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Factors for Timely Identification of Possible Occurrence of Delirium in Palliative Care: A Prospective Observational Study


Delirium occurs in 50–80% of end-of-life patients but is often misdiagnosed. Identification of clinical factors potentially associated with delirium onset can lead to a correct early diagnosis. To this aim, we conducted a prospective cohort study on patients from an Italian palliative care unit (PCU) admitted in 2018–2019. We evaluated the presence of several clinical factors at patient admission and compared their presence in patients who developed delirium and in those who did not develop it during follow-up. Among 503 enrolled patients, after a median follow-up time of 16 days (interquartile range 6–40 days), 95 (18.9%) developed delirium. Hazard ratios (HR) and corresponding 95% confidence intervals were computed using Cox proportional hazard models. In univariate analyses, factors significantly more frequent in patients with delirium were care in hospice, compromised performance status, kidney disease, fever, renal failure, hypoxia, dehydration, drowsiness, poor well-being, breathlessness, and “around the clock” therapy with psychoactive drugs, particularly haloperidol. In multivariate analyses, setting of care (HR 2.28 for hospice versus home care, 95% CI 1.45–3.60; p < 0.001), presence of breathlessness (HR 1.71, 95% CI 1.03–2.83, p = 0.037), and administration of psychoactive drugs, particularly haloperidol (HR 2.17 for haloperidol, 95% CI 1.11–4.22 and 1.53 for other drugs, 95% CI 0.94–2.48; p = 0.048) were significantly associated with the risk of developing delirium. The study indicates that some clinical factors are associated with the probability of delirium onset. Their evaluation in PC patients could help healthcare professionals to identify the development of delirium in those patients in a timely manner.

FormalPara Key Summary Points
Delirium is frequent in terminal care patients
Its early diagnosis is not easy
This paper aims to find signs and symptoms that could help in the early detection of delirium in terminal patients
The results obtained are encouraging. In fact, using the studied questionnaire and following the reported criteria, the delirium may be detected early in terminal patients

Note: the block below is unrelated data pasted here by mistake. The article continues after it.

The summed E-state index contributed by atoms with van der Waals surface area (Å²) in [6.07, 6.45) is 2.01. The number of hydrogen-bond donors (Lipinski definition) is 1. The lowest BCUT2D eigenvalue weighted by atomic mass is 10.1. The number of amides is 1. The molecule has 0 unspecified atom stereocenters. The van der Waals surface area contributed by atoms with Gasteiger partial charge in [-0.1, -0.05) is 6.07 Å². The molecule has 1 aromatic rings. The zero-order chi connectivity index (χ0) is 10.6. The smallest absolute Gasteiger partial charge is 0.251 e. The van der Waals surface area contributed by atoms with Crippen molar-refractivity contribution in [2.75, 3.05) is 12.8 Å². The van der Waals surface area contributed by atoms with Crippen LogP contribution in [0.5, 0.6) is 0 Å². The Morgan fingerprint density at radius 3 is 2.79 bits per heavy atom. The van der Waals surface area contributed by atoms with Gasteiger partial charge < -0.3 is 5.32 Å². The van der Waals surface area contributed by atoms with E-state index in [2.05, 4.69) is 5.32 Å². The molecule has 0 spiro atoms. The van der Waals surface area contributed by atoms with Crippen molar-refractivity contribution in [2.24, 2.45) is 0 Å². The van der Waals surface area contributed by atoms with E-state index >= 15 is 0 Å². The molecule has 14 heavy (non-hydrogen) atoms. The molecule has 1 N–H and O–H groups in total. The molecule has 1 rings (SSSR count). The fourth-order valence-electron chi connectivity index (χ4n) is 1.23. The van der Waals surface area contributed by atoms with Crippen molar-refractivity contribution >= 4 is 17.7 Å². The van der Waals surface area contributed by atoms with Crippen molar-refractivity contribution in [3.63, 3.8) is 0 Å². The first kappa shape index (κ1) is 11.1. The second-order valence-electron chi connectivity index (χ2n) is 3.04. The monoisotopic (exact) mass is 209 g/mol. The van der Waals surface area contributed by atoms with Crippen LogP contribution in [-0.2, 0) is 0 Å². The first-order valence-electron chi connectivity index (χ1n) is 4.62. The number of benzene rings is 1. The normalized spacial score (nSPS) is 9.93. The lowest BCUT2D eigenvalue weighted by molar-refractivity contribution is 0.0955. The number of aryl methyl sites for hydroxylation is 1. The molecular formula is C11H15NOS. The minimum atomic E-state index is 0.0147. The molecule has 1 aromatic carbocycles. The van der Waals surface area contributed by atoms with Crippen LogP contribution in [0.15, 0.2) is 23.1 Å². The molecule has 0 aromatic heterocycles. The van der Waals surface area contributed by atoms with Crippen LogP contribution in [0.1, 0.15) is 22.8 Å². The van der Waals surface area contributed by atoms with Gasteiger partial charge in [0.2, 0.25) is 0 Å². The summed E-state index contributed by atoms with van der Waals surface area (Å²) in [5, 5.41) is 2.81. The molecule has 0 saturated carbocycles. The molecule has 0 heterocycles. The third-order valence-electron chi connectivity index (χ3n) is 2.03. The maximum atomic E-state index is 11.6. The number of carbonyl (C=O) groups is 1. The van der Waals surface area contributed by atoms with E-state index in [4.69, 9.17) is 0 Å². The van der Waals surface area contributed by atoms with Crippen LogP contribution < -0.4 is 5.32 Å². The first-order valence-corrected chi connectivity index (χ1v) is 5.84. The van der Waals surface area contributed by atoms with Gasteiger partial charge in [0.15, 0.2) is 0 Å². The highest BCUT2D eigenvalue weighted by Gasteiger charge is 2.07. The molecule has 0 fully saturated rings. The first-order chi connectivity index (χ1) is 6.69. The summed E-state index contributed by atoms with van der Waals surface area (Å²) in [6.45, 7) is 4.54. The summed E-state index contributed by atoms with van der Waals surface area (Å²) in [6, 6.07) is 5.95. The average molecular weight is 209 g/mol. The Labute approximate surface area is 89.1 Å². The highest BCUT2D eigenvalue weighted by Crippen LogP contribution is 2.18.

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According to the Diagnostic and Statistical Manual of Mental Disorders 5th Edition, delirium is defined as an acute change in mental status, with a fluctuating course, inattention, disturbance of consciousness, and disorganized thinking [1]. Delirium is also associated with serious short- or long-term clinical morbidities, falls, increased risk of institutionalization, decline of physical and social functions, and high risk of death [2]. The overall prevalence of delirium varies widely, between 9% and 80%, the variability depending on many factors, such as age, multimorbidity, dementia, organ functional deficits, ongoing therapies, setting of care, and other factors [3,4,5,6,7]. In particular, 18–35% of elderly people present delirium at the moment of hospital admission or during hospital stay [3,4,5, 7,8,9]. In a retrospective review of 319 patients admitted to two hospices and one hospital ward, the prevalence of delirium was higher, being 36–39% among 319 patients [10]. The prevalence of patients with delirium in palliative care (PC) and hospice wards is generally higher, varying from 50% to 80% [11,12,13]. A recent systematic review estimated a high variability in delirium prevalence in the PC setting (between 6% and 74%, rising during follow-up and reaching with the highest values prior to death) [14].

Delirium has merely a clinical diagnosis, as currently there are no biomarkers or laboratory tests with high sensitivity and specificity to confirm its presence. Especially in the PC setting—both hospice and home care—clinical evaluation is crucial and constitutes the exclusive way to make a diagnosis of delirium. Nevertheless, delirium is often misdiagnosed. In all situations, early recognition of meaningful signs and symptoms may be important to anticipate the onset of delirium and to contain its clinical manifestations and associated complications. In the PC context, given the high prevalence of delirium [11,12,13], a specific alertness/attention of the healthcare professionals and caregivers in observing the patients can have a relevant preventive value.

To this aim, we conducted a prospective cohort study set up by the health professionals of an Italian PC unit (PCU) and other experts in PC to identify relevant clinical factors that could be related to the risk of delirium onset.

Materials and Methods